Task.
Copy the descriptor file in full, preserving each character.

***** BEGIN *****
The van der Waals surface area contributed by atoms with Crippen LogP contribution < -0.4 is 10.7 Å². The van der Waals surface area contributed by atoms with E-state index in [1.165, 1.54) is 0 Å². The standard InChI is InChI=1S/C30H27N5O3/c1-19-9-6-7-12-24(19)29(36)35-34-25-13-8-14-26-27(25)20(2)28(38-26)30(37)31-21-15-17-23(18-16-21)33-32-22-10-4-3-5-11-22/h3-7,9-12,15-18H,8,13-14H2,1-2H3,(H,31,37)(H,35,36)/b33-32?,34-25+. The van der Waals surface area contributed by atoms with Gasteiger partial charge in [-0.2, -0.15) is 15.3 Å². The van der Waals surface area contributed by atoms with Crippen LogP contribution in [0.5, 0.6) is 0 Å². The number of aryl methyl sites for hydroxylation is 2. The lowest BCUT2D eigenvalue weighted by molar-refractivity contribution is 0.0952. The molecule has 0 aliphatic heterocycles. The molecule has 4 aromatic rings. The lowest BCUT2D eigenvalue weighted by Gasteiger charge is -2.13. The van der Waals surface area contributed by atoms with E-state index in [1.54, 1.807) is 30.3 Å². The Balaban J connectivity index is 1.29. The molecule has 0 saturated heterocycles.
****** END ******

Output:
The van der Waals surface area contributed by atoms with Crippen LogP contribution < -0.4 is 10.7 Å². The van der Waals surface area contributed by atoms with E-state index in [1.165, 1.54) is 0 Å². The standard InChI is InChI=1S/C30H27N5O3/c1-19-9-6-7-12-24(19)29(36)35-34-25-13-8-14-26-27(25)20(2)28(38-26)30(37)31-21-15-17-23(18-16-21)33-32-22-10-4-3-5-11-22/h3-7,9-12,15-18H,8,13-14H2,1-2H3,(H,31,37)(H,35,36)/b33-32?,34-25+. The van der Waals surface area contributed by atoms with Gasteiger partial charge in [-0.2, -0.15) is 15.3 Å². The van der Waals surface area contributed by atoms with Crippen LogP contribution in [0.5, 0.6) is 0 Å². The number of aryl methyl sites for hydroxylation is 2. The lowest BCUT2D eigenvalue weighted by molar-refractivity contribution is 0.0952. The molecule has 0 aliphatic heterocycles. The molecule has 4 aromatic rings. The lowest BCUT2D eigenvalue weighted by Gasteiger charge is -2.13. The van der Waals surface area contributed by atoms with E-state index in [1.54, 1.807) is 30.3 Å². The Balaban J connectivity index is 1.29. The molecule has 0 saturated heterocycles.